[00:20:58.480] - Ashley
Because that is where we go wrong. We get stressed, we stay stressed, and then it lends into the rest of the day. We don't sleep at night, heart rate variability goes all out, our deep sleep goes away and it's like this chronic cycle and then we end up having issues and disease creeps in. So let stop that sympathetic state as soon as you can and get back to your rest digest, you know, so after you're stressed out, go away to a quieter place and calm back your central nervous system. And that's, I think, how I would tell people to do that in their day to day versus setting an alarm is just not as meaningful and at the right timing.
[00:21:37.890] - Jeanne
And if I set an alarm, I get even more stressed because then the alarm goes off and I'm like, oh.
[00:21:42.710] - Ashley
My God, I'm not doing it exactly.
[00:21:47.410] - Jeanne
Or the alarm will probably go off during a meeting or a podcast, then I'll be even more stressed. You've spoken about it a little bit, but just to clarify and to just maybe get more information about that, can diaphragmatic breathing help you with panic attacks and not anxiety as such, but say, for example, you're in the midst or at the beginning of having a panic attack. Can this also help you to level out your breathing again and try and get back to a calmer space? But obviously, knowing FIGGI goddesses, if you have panic disorder or anxiety disorder, we all know when you're in the stage of a panic attack, there's a lot that goes on and there's a lot more that goes into it. But breathing definitely is one of the key factors that can help.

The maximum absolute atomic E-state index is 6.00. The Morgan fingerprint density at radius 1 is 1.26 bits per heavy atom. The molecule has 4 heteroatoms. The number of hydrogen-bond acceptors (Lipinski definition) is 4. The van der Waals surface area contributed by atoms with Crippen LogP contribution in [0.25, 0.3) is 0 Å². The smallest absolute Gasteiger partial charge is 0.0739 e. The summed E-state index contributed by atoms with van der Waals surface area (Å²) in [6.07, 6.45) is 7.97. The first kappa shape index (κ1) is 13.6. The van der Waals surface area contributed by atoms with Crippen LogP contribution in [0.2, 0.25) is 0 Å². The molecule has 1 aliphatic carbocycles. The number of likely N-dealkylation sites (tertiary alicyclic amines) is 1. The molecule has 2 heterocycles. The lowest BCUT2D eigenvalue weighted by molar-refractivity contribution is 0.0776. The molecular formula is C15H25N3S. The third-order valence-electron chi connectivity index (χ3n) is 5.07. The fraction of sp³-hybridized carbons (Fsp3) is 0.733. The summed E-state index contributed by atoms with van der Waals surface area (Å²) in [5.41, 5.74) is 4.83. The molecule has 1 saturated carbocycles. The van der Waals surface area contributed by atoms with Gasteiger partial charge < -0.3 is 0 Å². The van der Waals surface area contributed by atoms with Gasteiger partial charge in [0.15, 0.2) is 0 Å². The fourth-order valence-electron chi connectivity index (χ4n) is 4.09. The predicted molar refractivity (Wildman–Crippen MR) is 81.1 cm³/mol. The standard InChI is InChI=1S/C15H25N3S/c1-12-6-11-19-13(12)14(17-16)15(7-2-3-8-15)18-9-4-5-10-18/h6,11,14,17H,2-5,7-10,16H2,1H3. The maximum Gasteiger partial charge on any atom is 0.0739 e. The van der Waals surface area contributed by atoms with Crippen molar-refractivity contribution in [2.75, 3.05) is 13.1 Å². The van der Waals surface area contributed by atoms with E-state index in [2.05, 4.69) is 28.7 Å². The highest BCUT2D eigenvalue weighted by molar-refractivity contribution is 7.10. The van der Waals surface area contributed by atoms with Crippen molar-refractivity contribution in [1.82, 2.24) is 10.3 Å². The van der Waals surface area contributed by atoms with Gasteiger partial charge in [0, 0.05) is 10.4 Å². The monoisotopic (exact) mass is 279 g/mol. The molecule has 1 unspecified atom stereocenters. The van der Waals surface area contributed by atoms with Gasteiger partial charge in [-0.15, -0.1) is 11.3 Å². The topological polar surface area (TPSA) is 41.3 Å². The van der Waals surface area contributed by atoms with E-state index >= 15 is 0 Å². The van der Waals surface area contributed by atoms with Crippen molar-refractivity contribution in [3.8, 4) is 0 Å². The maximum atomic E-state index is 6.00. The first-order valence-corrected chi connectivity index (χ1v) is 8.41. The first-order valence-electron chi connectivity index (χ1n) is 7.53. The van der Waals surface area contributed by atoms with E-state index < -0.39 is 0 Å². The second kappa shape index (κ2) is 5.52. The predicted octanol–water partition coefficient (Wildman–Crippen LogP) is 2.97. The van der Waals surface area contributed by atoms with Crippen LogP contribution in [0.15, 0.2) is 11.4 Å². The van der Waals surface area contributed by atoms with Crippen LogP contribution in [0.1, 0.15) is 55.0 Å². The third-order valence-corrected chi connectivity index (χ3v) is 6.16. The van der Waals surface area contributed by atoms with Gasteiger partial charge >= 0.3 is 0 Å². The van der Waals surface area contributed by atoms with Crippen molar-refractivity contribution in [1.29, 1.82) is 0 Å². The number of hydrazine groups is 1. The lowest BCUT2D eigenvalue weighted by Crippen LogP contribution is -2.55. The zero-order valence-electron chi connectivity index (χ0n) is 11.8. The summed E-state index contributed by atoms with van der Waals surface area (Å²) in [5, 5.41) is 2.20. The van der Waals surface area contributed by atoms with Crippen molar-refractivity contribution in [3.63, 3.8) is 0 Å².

[00:22:35.280] - Ashley
So, I have two things I'm going to mention. One is a specific scenario that I've experienced that I think put me in the right timing, in the right place. And then two is I'm going to tell you the actual physiological reasons as to why it helps. So number one was I was in Catalina Island and randomly at this big event, and there was a man in a wheelchair. He was having a panic attack. And I just randomly looked over. I just walked over to him. It just was like something that was in me. I just had to go. It's like my calling and pulling. So, I went over to him, and he was having a full blown panic attack. Put my hand on him, had him close his eyes. He couldn't breathe. So that's what happens, right? Whenever you have a panic attack, you feel like you can't breathe, you're suffocating. So, I just sat there and calmed him and kept him going on his breath and counting. Hey, man, I just want you to inhale into your nose. Started off with 2 seconds because he couldn't breathe, and exhale three inhale. One, two, exhales out through your mouth.
[00:23:31.320] - Ashley
One, two, three. We talked through that till I got him up to 4 seconds inhale five second exhale. And the guy, his panic attack completely stopped. So, I intervened. That hyperventilation, which is too much oxygen, and we got him more CO2, which is essentially a calming effect in CO2, in your blood, helps to calm you. And the paramedics came in by that.
[00:23:54.330] - Jeanne
This is the same as the brown paper bag, right? The brown paper bag also gives you this, correct?
[00:23:59.920] - Ashley